, NAIROBI, Kenya, Mar 15 – Close to 100 Members of Parliament now want the debate on the Proposed Constitution set to begin on Tuesday shelved and instead a consensus building retreat that aborted last week rescheduled.
Meeting under the Parliamentary Caucus for Reforms on Monday, the MPs proposed to re-table a Motion of adjournment on Tuesday afternoon after a previous attempt last week faced defeat. The lawmakers feel it is necessary for them to hold an informal session to thrash out the contentious issues before debate in the House.
“We have resolved it will be necessary to adjourn the normal sittings so that we can go and talk and reach an understanding on issues that are not clear,” said the convener of the group Garsen MP Danson Mungatana.
“We intend to execute our role as stipulated in the law in a cordial but very organised manner.”
The MPs sent a petition to the Speaker so that the adjournment Motion can be included in Tuesday’s order of Parliamentary business.
Twenty five MPs defeated last week’s Motion claiming that the retreat was meant to mutilate the Proposed Constitution. Those who supported the retreat numbered 23.
Mr Mungatana told a press conference that the MPs identified 25 issues they termed as contentious but was quick to add that they were determined to reach a compromise on the issues and approach debate from a common view.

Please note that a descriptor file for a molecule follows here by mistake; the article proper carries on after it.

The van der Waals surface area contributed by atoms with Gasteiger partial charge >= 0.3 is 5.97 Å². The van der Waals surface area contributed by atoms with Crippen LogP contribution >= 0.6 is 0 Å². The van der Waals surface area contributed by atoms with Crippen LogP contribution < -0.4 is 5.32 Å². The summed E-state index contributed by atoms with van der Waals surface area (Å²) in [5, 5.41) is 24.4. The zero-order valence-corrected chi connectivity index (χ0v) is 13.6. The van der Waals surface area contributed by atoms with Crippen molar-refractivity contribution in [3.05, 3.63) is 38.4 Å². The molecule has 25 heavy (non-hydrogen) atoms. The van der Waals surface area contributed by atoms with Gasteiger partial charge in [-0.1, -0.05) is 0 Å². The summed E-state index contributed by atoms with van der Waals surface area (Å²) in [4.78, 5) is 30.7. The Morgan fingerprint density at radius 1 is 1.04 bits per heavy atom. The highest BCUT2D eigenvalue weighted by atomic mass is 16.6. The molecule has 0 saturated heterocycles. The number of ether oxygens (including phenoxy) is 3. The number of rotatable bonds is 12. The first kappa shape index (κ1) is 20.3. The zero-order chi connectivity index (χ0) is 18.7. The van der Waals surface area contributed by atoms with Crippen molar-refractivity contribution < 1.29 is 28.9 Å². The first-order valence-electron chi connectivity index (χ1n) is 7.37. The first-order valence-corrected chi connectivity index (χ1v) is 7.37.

Major controversial issues included the date of general elections, abortion, powers of the Senate, fresh vetting of judges, the number of MPs, the revenue allocation commisssion and the role of the Prime Minister in making new appointments.
Mr Mungatana said they would request experts to be included in the retreat to explain to MPs the diverse issues.
“We do not want what happened in 2005 to repeat itself. We want to debate in a manner that will inform. Not one that will create confusion and acrimony,” said the Garsen MP.
Monday’s meeting was dominated by backbenchers and Assistant Ministers but was also attended by Cabinet Ministers William Ruto, Mutula Kilonzo, Sam Ongeri, Amos Kimunya, Esther Murugi, Yusuf Haji, Beth Mugo and Amason Kingi.
Most of the legislators were not in the House during the defeated adjournment Motion last Wednesday, as some had already travelled to Naivasha ahead of the retreat that was to take place between Thursday and Saturday.
Once debate on the draft begins, any amendment must garner the support of 145 MPs to pass.
“Every MP represents a segment of the Kenyan people and if he/she feels there is an item he would want addressed then he must be given the opportunity to seek the support of 145 MPs,” said Justice and Constitutional Affairs Minister Mutula Kilonzo.
The Proposed Constitution was tabled in the House two weeks ago for a 30-day debate period provided the law. The Committee of Experts on the Constitution will have seven days to incorporate any amendments made before the documents returns back to Parliament.
The draft will then be forwarded to the AG for publication ahead of the referendum.